Today, the American flag was raised above the new National World War I Memorial signaling the official opening of the only memorial in our nation’s capital honoring the 4.7 million sons and daughters that served in the Great War.
The US World War I Centennial Commission, Doughboy Foundation, National Park Service, and American Battle Monuments Commission gathered in a live broadcast celebrating the heroic generation of Americans who fought, with our allies, to bring an end to one of the most consequential wars in history. The 75-minute program, hosted by award-winning actor and humanitarian Gary Sinise, featured military fanfare, musical performances, and appearances from elected officials, military leaders, and the project team.
The new National World War I Memorial is in the heart of DC adjacent to President’s Park with views of the Washington Monument and the National Mall. The memorial serves as a space of commemoration and an urban park; the design harmonizes these two functions with great sensitivity, providing an expanded commemorative identity while at the same time respecting the historically significant park design and offering a variety of uses. A reflection pool and a 60-foot-long, 10-foot-high bronze figure sculpture by artist Sabin Howard titled “A Soldier’s Journey” serves as the centerpiece of the renovated 1.76-acre landscape.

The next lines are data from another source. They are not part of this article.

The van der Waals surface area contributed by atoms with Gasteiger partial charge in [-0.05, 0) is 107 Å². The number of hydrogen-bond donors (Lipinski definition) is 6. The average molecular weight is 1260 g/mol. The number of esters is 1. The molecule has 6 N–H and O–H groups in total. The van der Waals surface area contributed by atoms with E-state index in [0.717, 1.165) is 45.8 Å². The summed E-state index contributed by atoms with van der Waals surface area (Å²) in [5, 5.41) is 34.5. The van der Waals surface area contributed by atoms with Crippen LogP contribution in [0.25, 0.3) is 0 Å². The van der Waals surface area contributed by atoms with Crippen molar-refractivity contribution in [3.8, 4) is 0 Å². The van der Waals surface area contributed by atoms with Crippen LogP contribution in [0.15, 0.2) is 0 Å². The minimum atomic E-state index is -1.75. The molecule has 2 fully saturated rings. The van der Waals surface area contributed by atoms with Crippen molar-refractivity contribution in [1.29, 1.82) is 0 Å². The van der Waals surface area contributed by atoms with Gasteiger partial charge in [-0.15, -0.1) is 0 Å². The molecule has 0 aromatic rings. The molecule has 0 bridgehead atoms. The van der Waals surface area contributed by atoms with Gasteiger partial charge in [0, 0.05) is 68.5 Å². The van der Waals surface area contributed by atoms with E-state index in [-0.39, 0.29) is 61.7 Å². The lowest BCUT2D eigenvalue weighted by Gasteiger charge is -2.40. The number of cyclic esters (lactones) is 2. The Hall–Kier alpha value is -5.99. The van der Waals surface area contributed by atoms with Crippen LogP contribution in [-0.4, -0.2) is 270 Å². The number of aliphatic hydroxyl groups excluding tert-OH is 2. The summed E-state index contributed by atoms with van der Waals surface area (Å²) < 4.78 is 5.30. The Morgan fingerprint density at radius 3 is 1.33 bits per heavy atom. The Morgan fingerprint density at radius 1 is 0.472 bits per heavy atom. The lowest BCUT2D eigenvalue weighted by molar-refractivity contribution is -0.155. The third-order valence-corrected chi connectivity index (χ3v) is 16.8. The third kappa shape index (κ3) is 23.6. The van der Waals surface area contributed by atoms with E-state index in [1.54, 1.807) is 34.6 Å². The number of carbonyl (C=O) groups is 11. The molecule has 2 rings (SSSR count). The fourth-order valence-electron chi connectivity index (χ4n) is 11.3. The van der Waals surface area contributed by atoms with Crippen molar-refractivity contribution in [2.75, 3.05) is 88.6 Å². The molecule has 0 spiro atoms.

“GWWO was honored to play a role in commemorating the brave Americans that served over 100 years ago” said John Gregg, AIA, VMA, LEED AP, GWWO Principal. “This memorial will join the others in DC, honoring those that fought for liberty and freedom. The war’s weight, gravity, and significance and the scale of the soldiers' sacrifices, including those of my grandfathers, and those at home are memorialized by the design. The revivified park provides a place for contemplation, reflection, and remembrance that is long overdue.”
The memorial’s design, a collaboration between Joe Weishaar and Sabin Howard, was unanimously chosen in 2016 after an open, two-stage international design competition that received over 350 entries. GWWO’s work as Architect-of-Record for the project included numerous National Historic Preservation Act (NHPA) Section 106 meetings and formal presentations to the Commission of Fine Arts (CFA) and National Capital Planning Commission (NCPC), as well as countless meetings with agency staffs including CFA, NCPC, DC Historic Preservation Office (HPO), and the National Park Service. The results of the firm’s extensive collaboration led to the quickest approval process for a memorial project in recent history. The firm is currently working on another high-profile DC project, the restoration of the Jefferson Memorial.